Andy Goldsworthy’s work not only clearly exemplifies this sense of global urgency that we must cultivate towards the Earth, but his sculptures also transcend words, writing, and other forms of conceptualized communication to reach a place deeper and more precise: A place of connecting to the basic elemental nature of healing. However, before we can understand the true implications of Goldsworthy’s work, we must first understand the basic connection that humans have to the Earth and nature itself.
For example, one way of gaining an idea of how an individual’s healing is linked to their respect of the environment is by evaluating, on a global level, how numerous ancient cultures have integrated aspects respect for the Earth into their culture and are both physically and mentally connected to their environment. For instance, Buddhist philosopher and environmentalist Chogyam Trungpa examines this primitive connection to the Earth along with ones global and local experience in his book titled Training the Mind and Cultivating Loving-Kindness when he writes the following:
When human beings lose their connection to nature, to heaven and earth, then they do not know how to nurture their environment. Healing our society goes hand in hand with healing our personal, elemental connection with the phenomenal world. (145)
Trungpa is able to bring the rather broad subjects within art into an all-encompassing perspective by relating the larger topic of the Earth to the elemental and basic connection it has to life, the smaller aspect of the individual, and most importantly the psychological connection between the healing of the Earth and of the self. Therefore, we can ultimately see that healing, or shifting our personal and global relationship to the Earth is dependent upon our connection to the Earth, and the catalyst for this profound change is our aesthetic relationship to nature. Moreover, the use of art gives the power of non-conceptualized aesthetic creations that Goldsworthy ultimately uses to effectively communicate his intention of ultimately cultivating both a personal and local along with a larger or global shift towards healing the Earth.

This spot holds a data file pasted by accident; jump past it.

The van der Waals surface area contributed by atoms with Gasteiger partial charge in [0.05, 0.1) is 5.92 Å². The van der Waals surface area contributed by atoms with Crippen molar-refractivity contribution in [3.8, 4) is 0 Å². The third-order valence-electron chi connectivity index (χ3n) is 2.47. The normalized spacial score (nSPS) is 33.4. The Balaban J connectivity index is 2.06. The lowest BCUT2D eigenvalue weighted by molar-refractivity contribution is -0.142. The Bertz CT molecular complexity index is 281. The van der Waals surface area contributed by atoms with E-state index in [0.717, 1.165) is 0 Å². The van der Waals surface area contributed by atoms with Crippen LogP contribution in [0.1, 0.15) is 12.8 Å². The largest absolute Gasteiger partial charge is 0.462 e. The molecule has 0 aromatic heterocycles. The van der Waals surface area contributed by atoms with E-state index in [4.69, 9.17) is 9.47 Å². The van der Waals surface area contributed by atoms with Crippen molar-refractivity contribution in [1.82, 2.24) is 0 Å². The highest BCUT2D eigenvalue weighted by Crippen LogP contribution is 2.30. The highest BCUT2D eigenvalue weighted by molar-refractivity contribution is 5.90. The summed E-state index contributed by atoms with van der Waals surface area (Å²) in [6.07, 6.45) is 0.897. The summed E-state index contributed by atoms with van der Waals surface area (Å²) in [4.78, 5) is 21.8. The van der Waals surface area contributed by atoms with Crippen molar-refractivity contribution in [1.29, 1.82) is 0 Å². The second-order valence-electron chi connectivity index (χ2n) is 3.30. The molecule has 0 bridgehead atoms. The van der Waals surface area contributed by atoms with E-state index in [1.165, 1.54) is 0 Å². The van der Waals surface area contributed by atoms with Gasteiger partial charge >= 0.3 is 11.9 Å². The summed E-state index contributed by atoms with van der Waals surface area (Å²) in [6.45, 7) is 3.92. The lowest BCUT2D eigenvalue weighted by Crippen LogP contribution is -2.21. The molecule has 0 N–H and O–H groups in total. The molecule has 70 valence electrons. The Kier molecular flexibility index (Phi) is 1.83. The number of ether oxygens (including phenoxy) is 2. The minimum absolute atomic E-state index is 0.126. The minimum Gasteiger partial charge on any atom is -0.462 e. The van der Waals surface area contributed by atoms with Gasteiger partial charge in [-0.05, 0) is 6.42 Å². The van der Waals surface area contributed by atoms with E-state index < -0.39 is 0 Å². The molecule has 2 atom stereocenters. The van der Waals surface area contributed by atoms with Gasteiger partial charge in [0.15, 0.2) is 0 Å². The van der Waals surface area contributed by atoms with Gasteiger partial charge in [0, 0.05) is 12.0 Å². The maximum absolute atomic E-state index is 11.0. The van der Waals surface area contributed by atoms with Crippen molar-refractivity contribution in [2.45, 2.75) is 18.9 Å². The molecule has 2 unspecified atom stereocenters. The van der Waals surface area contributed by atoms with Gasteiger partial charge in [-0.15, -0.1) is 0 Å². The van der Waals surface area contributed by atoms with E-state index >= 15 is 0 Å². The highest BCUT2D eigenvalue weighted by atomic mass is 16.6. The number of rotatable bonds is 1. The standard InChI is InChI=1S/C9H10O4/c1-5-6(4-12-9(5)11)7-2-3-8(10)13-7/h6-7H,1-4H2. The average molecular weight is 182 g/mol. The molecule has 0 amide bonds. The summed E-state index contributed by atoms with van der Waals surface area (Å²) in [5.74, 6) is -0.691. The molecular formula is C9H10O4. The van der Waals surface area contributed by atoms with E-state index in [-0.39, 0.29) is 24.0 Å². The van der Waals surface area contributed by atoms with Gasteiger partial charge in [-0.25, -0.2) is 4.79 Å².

Although Goldsworthy or other artists’ intentions may seem clear to others, it is important that they are able to precisely explain the message behind a work without destroying the personal experience of the viewer due to that artists projection. For instance, Simon Schama in an article published in The New Yorker titled “The Stone Gardener-The Art World” depicts Goldsworthy’s multidimensional intention and interest in global change through his personal artwork when Schama writes the following: